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dc.contributor.authorDickins, Tom
dc.date.accessioned2018-02-27T15:37:23Z
dc.date.available2018-02-27T15:37:23Z
dc.date.issued2018-02-15
dc.identifier.citationThe Political Slogan in Communist Czechoslovakia (1948–89) 2018:1 Central Europe
dc.identifier.issn1479-0963
dc.identifier.doi10.1080/14790963.2017.1412719
dc.identifier.urihttp://hdl.handle.net/2436/621145
dc.description.abstractThis article employs an interdisciplinary approach to evaluate the role of the political slogan in Communist Czechoslovakia, with reference to Bakhtin’s concept of hierarchically superior texts, as developed by Alexei Yurchak and Michal Pullmann. It argues that the slogan performed a much wider range of temporally specific functions than has been generally recognized, and that its repetitive and ritualistic character had a major psychological effect on people’s memory and perception of reality (see C. Atkinson and R.M. Shiffrin, and David I. Kertzer). A clear distinction is drawn between denotative and connotative meaning, with detailed attention paid to J.L. Austin’s speech act theory, as elaborated by John R. Searle. The first two sections of the article define the concept and the functions of the ‘political slogan’, with special significance accorded to the use of language to establish a binary opposition between ‘us’ and ‘them’ (à la John B. Thompson’s notion of fragmentation). The third part identifies the sources and methodology adopted, and lists the principal word tokens identified. Following a brief contextualization of the slogan in the next section, the main body of the study uses corpus-assisted statistical analysis to evaluate the development of different thematic, lexical and semantic referents over three broad time spans (1948 to the mid-1950s, the mid-1950s to 1968, and 1969 to 1989).
dc.language.isoen
dc.publisherTaylor & Francis
dc.relation.urlhttps://www.tandfonline.com/doi/full/10.1080/14790963.2017.1412719
dc.subjectCzechoslovakia
dc.subjectpolitical slogan
dc.subjectCommunism
dc.subjectspeech act theory
dc.subjectSearle
dc.subjectAustin
dc.subjectcorpus-analysis
dc.titleThe Political Slogan in Communist Czechoslovakia (1948–89)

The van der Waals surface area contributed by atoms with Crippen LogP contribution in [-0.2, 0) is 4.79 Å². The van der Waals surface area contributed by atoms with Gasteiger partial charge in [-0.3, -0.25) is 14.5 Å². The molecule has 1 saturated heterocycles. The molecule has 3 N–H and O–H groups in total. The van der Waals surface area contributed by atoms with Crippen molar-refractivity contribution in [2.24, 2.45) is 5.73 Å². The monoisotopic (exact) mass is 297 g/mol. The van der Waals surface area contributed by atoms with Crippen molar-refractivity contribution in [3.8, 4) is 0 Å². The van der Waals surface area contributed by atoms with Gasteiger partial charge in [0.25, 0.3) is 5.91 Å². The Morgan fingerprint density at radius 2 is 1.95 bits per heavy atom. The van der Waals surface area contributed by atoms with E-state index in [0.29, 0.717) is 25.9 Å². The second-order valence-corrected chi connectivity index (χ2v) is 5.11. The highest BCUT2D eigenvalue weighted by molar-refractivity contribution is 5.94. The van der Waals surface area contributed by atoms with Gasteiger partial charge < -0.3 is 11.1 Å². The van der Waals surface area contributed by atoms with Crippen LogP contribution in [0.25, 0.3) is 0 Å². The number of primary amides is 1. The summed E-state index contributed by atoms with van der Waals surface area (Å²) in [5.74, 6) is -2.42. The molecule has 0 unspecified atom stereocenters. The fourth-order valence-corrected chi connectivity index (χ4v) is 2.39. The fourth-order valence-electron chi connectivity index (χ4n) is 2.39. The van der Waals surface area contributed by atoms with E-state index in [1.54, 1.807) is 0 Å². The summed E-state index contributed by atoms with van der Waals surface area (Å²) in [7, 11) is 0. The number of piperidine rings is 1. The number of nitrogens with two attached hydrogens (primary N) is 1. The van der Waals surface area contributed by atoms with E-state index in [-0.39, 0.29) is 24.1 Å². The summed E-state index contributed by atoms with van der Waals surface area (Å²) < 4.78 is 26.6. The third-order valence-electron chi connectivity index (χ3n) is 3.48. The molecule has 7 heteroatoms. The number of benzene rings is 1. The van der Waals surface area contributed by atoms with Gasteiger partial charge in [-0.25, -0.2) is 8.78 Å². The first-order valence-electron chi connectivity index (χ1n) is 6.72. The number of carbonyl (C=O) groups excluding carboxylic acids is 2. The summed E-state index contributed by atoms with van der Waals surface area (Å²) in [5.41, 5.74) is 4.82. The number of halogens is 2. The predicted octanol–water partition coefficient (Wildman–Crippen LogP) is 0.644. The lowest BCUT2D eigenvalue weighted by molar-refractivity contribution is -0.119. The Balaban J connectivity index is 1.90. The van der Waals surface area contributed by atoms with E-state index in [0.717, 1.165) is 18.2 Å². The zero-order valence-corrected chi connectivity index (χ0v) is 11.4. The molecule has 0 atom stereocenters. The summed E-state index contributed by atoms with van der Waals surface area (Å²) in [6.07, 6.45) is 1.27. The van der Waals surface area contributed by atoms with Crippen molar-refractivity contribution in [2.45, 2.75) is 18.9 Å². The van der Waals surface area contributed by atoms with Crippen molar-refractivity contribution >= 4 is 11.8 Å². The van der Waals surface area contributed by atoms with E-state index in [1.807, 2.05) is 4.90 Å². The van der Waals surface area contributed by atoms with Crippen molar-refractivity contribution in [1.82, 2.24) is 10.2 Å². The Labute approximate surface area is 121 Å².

dc.typeJournal article
dc.identifier.journalCentral Europe
dc.contributor.institutionUniversity of Wolverhampton, UK
dc.date.accepted2017-12-31
rioxxterms.funderUniversity of Wolverhampton
rioxxterms.identifier.projectUOW270218TD
rioxxterms.versionAM
rioxxterms.licenseref.urihttps://creativecommons.org/licenses/by-nc-nd/4.0/
rioxxterms.licenseref.startdate2020-02-15
dc.source.volume15
dc.source.issue1-2
dc.source.beginpage58
dc.source.endpage87
refterms.dateFCD2018-10-19T08:34:27Z
refterms.versionFCDAM
html.description.abstractThis article employs an interdisciplinary approach to evaluate the role of the political slogan in Communist Czechoslovakia, with reference to Bakhtin’s concept of hierarchically superior texts, as developed by Alexei Yurchak and Michal Pullmann. It argues that the slogan performed a much wider range of temporally specific functions than has been generally recognized, and that its repetitive and ritualistic character had a major psychological effect on people’s memory and perception of reality (see C. Atkinson and R.M. Shiffrin, and David I. Kertzer). A clear distinction is drawn between denotative and connotative meaning, with detailed attention paid to J.L. Austin’s speech act theory, as elaborated by John R. Searle. The first two sections of the article define the concept and the functions of the ‘political slogan’, with special significance accorded to the use of language to establish a binary opposition between ‘us’ and ‘them’ (à la John B. Thompson’s notion of fragmentation). The third part identifies the sources and methodology adopted, and lists the principal word tokens identified. Following a brief contextualization of the slogan in the next section, the main body of the study uses corpus-assisted statistical analysis to evaluate the development of different thematic, lexical and semantic referents over three broad time spans (1948 to the mid-1950s, the mid-1950s to 1968, and 1969 to 1989).


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